Although I welcome the fact that some of my cross-party inquiry recommendations are being set in law, the government’s Small Business, Enterprise and Employment Bill does not go far enough on addressing the cultural issue that underpins and drives late payment.
The Bill fails to stand up to powerful vested interests on behalf of small businesses and the millions of people they employ. The business associations I have spoken to see the Bill as a ‘massive disappointment’ on late payments, and I will be tabling amendments to address these issues.
The fundamental finding of the cross-party inquiry I held last year, was that late payments reflect the culture of a company, which is ultimately down to the company’s leadership. Late payments are a form of corporate bullying, because large companies are able to exert their power over small companies.
There is a power imbalance between the large companies and the small companies, and late payment needs to be seen as being as unacceptable as tax evasion.
I am pleased to see that some of the issues raised by the cross-party inquiry I held into late payments last summer have been acted on, for example the need to review the misused Prompt Payment Code.
Other recommendations for example to require fair payment terms for all the supply chain of public contracts have been watered down, after the Government promised that they would be introduced. But there was little to celebrate for business to business contracts; even article 7 of the EU late payment directive which gives redress for small businesses owed money from late payments whilst protecting their anonymity hasn’t been enacted by the Government. And, as I say, the key issue to tackle the abuse of power by large companies has been ignored by the Government.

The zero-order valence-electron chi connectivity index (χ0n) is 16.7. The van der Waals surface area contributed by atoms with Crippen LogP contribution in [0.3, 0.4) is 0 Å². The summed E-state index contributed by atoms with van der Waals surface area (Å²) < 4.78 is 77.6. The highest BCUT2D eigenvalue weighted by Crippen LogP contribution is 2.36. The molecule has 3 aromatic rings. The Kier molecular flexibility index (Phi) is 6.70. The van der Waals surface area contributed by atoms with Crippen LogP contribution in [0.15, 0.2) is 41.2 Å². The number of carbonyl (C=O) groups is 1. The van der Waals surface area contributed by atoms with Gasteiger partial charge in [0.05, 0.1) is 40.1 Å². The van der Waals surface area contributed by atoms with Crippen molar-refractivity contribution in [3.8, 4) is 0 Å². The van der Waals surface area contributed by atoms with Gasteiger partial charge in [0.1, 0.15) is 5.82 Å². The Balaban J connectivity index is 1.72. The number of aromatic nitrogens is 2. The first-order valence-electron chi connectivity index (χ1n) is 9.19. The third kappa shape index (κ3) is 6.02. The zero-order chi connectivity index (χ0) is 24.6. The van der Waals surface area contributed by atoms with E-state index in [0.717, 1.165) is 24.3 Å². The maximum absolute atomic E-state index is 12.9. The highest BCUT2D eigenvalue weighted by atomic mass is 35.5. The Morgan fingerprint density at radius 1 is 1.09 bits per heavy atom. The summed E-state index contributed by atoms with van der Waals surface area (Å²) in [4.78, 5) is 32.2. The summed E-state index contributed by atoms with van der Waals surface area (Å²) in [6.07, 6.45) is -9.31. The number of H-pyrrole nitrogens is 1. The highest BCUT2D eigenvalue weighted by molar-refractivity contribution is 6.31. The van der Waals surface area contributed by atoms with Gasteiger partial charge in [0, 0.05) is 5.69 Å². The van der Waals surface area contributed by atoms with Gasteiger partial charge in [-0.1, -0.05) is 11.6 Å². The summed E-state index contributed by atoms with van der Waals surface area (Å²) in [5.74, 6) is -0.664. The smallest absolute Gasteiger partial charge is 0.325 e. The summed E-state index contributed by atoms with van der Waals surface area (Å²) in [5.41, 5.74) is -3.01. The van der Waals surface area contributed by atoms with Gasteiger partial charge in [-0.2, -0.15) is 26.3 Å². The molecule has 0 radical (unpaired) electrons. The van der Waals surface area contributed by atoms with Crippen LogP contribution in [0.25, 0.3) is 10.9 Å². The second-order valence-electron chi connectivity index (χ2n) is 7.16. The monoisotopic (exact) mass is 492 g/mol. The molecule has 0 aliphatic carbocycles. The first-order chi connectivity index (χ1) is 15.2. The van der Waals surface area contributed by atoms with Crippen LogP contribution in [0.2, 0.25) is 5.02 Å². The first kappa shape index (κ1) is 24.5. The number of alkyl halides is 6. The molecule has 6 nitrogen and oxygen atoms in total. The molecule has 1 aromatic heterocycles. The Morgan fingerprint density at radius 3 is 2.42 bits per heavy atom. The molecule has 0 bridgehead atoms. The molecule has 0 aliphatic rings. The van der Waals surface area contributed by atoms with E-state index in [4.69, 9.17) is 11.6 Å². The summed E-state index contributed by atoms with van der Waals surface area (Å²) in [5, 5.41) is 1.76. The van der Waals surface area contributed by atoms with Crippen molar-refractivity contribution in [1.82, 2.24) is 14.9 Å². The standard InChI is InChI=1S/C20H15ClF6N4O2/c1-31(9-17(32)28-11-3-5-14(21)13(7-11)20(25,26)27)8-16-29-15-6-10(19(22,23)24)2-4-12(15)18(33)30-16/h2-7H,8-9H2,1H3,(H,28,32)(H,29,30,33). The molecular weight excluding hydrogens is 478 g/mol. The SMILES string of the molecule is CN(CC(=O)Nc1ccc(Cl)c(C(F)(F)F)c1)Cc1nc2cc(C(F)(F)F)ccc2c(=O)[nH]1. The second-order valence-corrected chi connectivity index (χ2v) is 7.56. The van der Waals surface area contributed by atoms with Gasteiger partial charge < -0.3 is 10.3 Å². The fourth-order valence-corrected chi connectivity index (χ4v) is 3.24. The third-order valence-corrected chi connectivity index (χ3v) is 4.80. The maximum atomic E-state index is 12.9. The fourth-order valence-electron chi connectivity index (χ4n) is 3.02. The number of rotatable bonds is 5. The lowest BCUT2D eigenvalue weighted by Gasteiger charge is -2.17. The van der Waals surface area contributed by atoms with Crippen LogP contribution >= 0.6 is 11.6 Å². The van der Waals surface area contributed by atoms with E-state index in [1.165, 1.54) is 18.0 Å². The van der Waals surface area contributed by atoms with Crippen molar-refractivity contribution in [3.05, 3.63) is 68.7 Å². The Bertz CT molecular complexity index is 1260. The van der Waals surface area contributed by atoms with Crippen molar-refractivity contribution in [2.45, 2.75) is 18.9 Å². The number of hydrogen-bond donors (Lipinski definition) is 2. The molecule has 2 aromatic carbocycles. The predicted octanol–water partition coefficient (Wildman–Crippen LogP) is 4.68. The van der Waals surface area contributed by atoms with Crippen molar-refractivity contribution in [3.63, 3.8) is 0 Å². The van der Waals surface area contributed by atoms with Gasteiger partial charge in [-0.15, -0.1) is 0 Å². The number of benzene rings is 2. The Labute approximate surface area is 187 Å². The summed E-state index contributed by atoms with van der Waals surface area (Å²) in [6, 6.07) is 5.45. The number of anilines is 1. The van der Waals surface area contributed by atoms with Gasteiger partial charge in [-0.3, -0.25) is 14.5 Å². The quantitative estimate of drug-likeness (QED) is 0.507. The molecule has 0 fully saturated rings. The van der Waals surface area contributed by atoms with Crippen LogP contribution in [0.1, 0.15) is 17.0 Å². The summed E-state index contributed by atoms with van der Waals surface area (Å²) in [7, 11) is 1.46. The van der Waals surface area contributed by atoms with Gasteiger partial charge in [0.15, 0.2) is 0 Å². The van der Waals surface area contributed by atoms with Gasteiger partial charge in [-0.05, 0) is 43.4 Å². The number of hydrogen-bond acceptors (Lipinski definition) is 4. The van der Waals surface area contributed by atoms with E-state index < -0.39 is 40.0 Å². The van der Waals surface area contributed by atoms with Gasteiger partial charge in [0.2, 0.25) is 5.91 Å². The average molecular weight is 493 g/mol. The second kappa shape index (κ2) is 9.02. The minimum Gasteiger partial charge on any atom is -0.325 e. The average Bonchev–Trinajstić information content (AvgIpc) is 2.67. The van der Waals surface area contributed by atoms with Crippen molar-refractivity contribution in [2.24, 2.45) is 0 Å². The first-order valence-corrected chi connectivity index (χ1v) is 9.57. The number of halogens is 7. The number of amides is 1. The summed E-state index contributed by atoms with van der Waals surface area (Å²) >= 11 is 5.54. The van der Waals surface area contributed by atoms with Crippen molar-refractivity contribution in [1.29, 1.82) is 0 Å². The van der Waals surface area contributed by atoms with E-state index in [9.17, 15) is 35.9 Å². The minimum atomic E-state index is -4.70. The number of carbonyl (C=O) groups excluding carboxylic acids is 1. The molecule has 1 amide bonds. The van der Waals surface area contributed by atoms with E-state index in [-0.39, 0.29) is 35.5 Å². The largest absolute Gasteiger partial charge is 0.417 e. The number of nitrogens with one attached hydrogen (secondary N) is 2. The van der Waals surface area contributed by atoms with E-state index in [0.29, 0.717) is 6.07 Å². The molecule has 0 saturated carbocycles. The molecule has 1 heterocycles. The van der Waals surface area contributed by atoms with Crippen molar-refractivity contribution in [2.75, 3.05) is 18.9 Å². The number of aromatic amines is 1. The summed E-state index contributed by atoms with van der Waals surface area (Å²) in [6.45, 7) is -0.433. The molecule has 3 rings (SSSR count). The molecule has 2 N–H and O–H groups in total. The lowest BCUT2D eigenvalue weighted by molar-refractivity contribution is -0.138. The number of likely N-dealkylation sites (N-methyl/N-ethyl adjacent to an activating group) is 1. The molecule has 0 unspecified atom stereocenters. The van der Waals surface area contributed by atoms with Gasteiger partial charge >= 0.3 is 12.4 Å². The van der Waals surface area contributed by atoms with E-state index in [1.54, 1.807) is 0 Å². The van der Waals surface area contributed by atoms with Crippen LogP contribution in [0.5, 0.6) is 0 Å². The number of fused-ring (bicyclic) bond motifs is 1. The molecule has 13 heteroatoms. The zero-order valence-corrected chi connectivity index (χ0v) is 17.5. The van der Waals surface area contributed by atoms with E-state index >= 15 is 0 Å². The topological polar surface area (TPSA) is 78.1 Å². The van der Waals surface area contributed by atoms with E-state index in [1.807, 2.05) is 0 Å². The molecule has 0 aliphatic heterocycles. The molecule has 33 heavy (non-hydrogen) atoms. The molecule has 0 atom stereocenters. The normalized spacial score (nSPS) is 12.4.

This is a great boost to everyone who has supported me and my partner organisations, such as the Federation of Small Businesses (FSB) and the Forum of Private Business (FPB) and the Specialist Engineering Contractors’ Group, in the Be Fair – Pay on Time campaign because we can now see real results from our hard work.
At every step of the campaign, whenever we have achieved good publicity, we have forced the government to take more action in this area albeit half-hearted. So we must keep up that pressure if we are to make a real difference to small and medium enterprises around the issue of late payments.
Professor Rudi Klein, CEO of Specialist Engineering Contractors’ Group, and a supporter of the Be Fair – Pay on Time campaign, believes the Bill is a massive disappointment insofar as combating poor payment practices is concerned. He has spoken about his immediate reaction to the Bill saying that it will be “wholly ineffective to change the payment culture especially in the construction industry.”
Richard Gregg, Regional Chairman for the Federation of Small Businesses in Manchester and North Cheshire, has explained exactly whey the government needs to get this Bill spot on. Following a survey of last year, 50% of members told the FSB that they were paid late by at least one of their business customers. He also said that new research from Bacs shows the debt of overdue invoices for SMEs had grown by almost £10 billion pounds in the last 12 months, increasing the debt to £40 billion, demonstrating that the situation is deteriorating rather than improving.